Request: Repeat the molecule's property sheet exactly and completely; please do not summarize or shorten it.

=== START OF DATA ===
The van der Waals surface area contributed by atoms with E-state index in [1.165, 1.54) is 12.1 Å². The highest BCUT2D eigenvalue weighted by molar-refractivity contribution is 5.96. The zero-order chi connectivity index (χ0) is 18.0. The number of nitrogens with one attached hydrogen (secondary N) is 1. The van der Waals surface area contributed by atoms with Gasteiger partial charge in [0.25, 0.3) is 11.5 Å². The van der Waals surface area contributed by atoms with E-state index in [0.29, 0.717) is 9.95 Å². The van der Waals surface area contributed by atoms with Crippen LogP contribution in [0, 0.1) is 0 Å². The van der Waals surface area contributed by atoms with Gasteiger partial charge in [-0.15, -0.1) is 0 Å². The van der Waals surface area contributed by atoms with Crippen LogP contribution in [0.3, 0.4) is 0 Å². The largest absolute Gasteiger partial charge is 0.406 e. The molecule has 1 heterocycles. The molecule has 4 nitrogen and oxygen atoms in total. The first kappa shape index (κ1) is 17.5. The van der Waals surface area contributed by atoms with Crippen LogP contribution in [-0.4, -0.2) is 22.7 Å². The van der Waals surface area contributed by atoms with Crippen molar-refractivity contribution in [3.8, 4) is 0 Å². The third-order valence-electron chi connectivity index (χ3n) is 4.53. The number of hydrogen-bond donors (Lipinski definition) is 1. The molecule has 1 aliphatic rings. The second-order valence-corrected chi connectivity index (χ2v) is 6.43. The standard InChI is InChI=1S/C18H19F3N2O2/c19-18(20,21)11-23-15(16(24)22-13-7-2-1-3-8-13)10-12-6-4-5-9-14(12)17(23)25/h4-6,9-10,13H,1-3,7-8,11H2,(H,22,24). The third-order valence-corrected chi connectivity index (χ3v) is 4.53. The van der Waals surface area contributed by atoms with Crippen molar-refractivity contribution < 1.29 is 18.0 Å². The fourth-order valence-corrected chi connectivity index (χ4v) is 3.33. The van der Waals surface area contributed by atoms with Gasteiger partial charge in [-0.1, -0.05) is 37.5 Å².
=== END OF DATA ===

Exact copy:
The van der Waals surface area contributed by atoms with E-state index in [1.165, 1.54) is 12.1 Å². The highest BCUT2D eigenvalue weighted by molar-refractivity contribution is 5.96. The zero-order chi connectivity index (χ0) is 18.0. The number of nitrogens with one attached hydrogen (secondary N) is 1. The van der Waals surface area contributed by atoms with Gasteiger partial charge in [0.25, 0.3) is 11.5 Å². The van der Waals surface area contributed by atoms with E-state index in [0.29, 0.717) is 9.95 Å². The van der Waals surface area contributed by atoms with Crippen LogP contribution in [0, 0.1) is 0 Å². The van der Waals surface area contributed by atoms with Gasteiger partial charge in [-0.15, -0.1) is 0 Å². The van der Waals surface area contributed by atoms with Crippen LogP contribution in [0.3, 0.4) is 0 Å². The largest absolute Gasteiger partial charge is 0.406 e. The molecule has 1 heterocycles. The molecule has 4 nitrogen and oxygen atoms in total. The first kappa shape index (κ1) is 17.5. The van der Waals surface area contributed by atoms with Crippen LogP contribution in [-0.4, -0.2) is 22.7 Å². The van der Waals surface area contributed by atoms with Crippen molar-refractivity contribution in [3.8, 4) is 0 Å². The third-order valence-electron chi connectivity index (χ3n) is 4.53. The number of hydrogen-bond donors (Lipinski definition) is 1. The molecule has 1 aliphatic rings. The second-order valence-corrected chi connectivity index (χ2v) is 6.43. The standard InChI is InChI=1S/C18H19F3N2O2/c19-18(20,21)11-23-15(16(24)22-13-7-2-1-3-8-13)10-12-6-4-5-9-14(12)17(23)25/h4-6,9-10,13H,1-3,7-8,11H2,(H,22,24). The third-order valence-corrected chi connectivity index (χ3v) is 4.53. The van der Waals surface area contributed by atoms with Crippen molar-refractivity contribution < 1.29 is 18.0 Å². The fourth-order valence-corrected chi connectivity index (χ4v) is 3.33. The van der Waals surface area contributed by atoms with Gasteiger partial charge in [-0.1, -0.05) is 37.5 Å².